One woman is tortured by sinister bite marks that appear on her skin; another is swallowed up by the floor during a mortifying presentation; yet another resolves to return and exchange her boring husband at the store where she originally acquired him. The women at the center of this curious universe learn that their reality is shaped not only by how others perceive them, but also how they perceive the power within themselves.
...funny, wise and weighty ... One of the funniest stories concerns a woman who farts during an important presentation — only to find herself swallowed up by a black hole populated with other women in similar states of humiliation and shame. Not only does the story tap into something real, it recalls those endlessly popular women’s magazine staples in which readers share their most embarrassing moments ... It may make you put Roar down for a while so you can think about what the word 'woman' really means and why the roars women make sound so similar ... It’s best to read just one or two of Ahern’s fables at a time. That way you can truly appreciate their wit, pathos and imagination.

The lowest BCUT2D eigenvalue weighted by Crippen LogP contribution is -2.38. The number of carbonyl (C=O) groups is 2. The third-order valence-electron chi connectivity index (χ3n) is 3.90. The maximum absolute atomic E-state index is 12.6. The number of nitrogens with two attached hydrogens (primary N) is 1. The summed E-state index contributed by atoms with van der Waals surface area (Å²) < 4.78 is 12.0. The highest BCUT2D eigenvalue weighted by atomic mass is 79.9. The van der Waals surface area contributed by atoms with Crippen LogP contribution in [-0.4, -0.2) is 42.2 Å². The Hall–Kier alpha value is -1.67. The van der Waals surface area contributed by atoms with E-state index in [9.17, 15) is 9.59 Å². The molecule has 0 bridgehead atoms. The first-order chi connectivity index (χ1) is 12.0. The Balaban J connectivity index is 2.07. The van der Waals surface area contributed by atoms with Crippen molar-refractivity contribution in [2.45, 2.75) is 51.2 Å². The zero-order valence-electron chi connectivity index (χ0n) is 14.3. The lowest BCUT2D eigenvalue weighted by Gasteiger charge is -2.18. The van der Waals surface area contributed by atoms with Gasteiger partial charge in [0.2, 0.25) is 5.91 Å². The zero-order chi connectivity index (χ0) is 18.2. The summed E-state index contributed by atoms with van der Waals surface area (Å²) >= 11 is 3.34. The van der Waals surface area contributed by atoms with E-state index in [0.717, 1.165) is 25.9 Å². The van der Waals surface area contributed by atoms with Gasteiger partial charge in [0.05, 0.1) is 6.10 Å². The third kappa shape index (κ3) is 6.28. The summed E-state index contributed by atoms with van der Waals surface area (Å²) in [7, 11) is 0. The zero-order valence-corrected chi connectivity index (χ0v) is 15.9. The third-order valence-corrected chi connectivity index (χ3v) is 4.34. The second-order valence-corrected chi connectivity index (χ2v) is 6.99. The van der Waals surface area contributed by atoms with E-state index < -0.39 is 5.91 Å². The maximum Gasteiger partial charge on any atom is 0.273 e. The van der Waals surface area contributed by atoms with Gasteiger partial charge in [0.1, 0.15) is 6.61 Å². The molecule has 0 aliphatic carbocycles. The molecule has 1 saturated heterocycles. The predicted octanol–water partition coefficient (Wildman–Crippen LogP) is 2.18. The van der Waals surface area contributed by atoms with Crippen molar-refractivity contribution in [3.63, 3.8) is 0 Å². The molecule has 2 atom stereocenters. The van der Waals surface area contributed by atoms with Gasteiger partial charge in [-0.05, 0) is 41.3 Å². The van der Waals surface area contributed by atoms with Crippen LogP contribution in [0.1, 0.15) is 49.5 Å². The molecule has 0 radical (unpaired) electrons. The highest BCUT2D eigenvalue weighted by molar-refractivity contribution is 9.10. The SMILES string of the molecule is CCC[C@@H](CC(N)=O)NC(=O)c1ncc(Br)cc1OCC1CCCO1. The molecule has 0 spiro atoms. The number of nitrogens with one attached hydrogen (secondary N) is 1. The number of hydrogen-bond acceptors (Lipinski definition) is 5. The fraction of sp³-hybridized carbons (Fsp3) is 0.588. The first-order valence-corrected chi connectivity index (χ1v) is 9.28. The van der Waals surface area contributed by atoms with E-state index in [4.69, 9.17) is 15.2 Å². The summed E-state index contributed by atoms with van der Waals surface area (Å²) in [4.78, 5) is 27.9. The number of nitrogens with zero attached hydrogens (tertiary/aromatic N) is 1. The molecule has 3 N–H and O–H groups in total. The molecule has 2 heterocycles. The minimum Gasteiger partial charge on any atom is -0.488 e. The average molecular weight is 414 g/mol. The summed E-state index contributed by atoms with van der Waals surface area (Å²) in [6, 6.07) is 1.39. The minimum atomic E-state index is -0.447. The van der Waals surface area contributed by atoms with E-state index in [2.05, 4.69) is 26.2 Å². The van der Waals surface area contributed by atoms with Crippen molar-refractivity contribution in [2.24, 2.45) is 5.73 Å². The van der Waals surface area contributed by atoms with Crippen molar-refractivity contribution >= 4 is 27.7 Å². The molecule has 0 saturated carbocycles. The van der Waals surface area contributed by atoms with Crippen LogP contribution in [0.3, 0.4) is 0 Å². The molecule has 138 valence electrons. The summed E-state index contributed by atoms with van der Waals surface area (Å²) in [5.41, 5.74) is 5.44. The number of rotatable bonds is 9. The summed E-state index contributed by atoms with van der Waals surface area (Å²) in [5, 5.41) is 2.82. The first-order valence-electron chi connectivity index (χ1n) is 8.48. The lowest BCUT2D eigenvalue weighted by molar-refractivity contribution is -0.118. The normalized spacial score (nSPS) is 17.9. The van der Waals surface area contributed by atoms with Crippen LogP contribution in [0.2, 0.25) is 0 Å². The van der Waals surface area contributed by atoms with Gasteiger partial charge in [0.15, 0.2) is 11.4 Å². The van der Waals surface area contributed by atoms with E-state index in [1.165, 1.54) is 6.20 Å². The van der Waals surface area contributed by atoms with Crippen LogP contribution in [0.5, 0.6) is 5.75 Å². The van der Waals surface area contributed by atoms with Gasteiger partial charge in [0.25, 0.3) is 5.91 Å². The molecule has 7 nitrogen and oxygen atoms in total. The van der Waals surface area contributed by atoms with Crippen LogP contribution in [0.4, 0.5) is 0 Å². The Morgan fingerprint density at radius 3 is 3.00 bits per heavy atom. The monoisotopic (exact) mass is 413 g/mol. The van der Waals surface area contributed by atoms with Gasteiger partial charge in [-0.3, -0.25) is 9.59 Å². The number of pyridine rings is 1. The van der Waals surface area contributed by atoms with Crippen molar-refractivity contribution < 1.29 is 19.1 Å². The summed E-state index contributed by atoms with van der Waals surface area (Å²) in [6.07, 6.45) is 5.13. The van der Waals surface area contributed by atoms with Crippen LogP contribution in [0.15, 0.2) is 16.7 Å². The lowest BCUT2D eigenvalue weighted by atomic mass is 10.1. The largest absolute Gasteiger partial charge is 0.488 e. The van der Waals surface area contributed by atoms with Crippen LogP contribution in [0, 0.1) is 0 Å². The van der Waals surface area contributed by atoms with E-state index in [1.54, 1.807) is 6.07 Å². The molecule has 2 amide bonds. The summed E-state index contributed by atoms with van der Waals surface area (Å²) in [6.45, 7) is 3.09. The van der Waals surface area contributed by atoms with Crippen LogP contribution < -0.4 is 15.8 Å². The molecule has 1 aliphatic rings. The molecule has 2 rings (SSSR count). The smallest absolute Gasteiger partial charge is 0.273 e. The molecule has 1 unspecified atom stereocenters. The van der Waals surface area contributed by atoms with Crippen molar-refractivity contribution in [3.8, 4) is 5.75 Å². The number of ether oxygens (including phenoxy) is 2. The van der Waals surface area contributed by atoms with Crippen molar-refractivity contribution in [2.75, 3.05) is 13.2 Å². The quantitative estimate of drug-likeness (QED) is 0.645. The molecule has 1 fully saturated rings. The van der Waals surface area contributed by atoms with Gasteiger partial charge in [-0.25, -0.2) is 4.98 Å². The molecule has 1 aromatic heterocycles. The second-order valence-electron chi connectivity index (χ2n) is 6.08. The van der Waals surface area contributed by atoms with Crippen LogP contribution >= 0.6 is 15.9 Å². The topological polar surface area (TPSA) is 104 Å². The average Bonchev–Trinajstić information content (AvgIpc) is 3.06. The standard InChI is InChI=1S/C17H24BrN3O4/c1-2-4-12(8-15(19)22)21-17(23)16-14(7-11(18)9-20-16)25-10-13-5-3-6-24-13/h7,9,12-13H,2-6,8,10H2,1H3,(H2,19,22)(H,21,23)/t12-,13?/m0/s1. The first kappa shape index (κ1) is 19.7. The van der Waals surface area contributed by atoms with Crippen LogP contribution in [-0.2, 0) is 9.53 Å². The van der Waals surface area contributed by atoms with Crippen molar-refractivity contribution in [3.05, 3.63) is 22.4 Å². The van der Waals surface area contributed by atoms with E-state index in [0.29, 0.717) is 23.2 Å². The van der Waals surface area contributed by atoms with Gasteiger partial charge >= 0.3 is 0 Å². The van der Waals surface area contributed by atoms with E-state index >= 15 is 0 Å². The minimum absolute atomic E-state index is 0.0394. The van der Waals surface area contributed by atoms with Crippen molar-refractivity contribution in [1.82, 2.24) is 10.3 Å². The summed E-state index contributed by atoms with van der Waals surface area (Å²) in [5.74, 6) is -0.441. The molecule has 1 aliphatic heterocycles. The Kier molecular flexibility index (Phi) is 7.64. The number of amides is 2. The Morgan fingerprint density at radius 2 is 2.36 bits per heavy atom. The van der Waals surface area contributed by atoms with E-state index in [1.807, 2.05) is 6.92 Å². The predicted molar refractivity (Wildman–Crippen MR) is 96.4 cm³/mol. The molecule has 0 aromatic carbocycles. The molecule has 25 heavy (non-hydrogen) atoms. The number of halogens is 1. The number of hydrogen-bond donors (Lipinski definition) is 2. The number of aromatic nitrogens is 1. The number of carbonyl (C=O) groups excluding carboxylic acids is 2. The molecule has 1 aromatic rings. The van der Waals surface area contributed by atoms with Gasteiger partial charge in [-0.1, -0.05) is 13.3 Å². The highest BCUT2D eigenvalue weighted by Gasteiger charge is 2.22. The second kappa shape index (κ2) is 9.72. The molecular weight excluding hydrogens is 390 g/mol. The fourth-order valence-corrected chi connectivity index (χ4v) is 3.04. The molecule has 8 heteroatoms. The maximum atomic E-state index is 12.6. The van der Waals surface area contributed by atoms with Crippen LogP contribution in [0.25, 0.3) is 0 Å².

Ahern is a clever, whimsical fabulist, and the roar of each tale resounds in the moral. Her bold and unapologetic style is augmented by the dream-like, exaggerated quality of these chimerical stories ... Ahern often opines her political views with a megaphone. While this blunt approach is in accordance with the cautionary epimythia of traditional fables, the technique may come across as a bit too didactic to some readers, and the blaring political messages risk eclipsing the artistry of these tales ... has its hits and misses. In Ahern’s more successful pieces, her prose flexes its muscles with vim and vigor, and this sinewy, bizarre compilation is an entertaining commentary on the shapeshifting social mores of our times.
Cecelia Ahern’s collection of short stories titled, Roar, couldn’t be better timed ... Unfortunately, despite its relevant and pressing subject, Roar disappoints; the collection is largely saccharine and lacks subtlety and nuance ... Many of the stories in Roar have clever, catchy opening paragraphs and are humorous at times ... Although most of the stories in Roar get off to good starts, many rely too heavily on clichés, overused tropes, and obvious symbolism ... The endings of far too many stories in Roar are tied up much too neatly and are moralistic and corny ... Roar is a great idea not very well executed.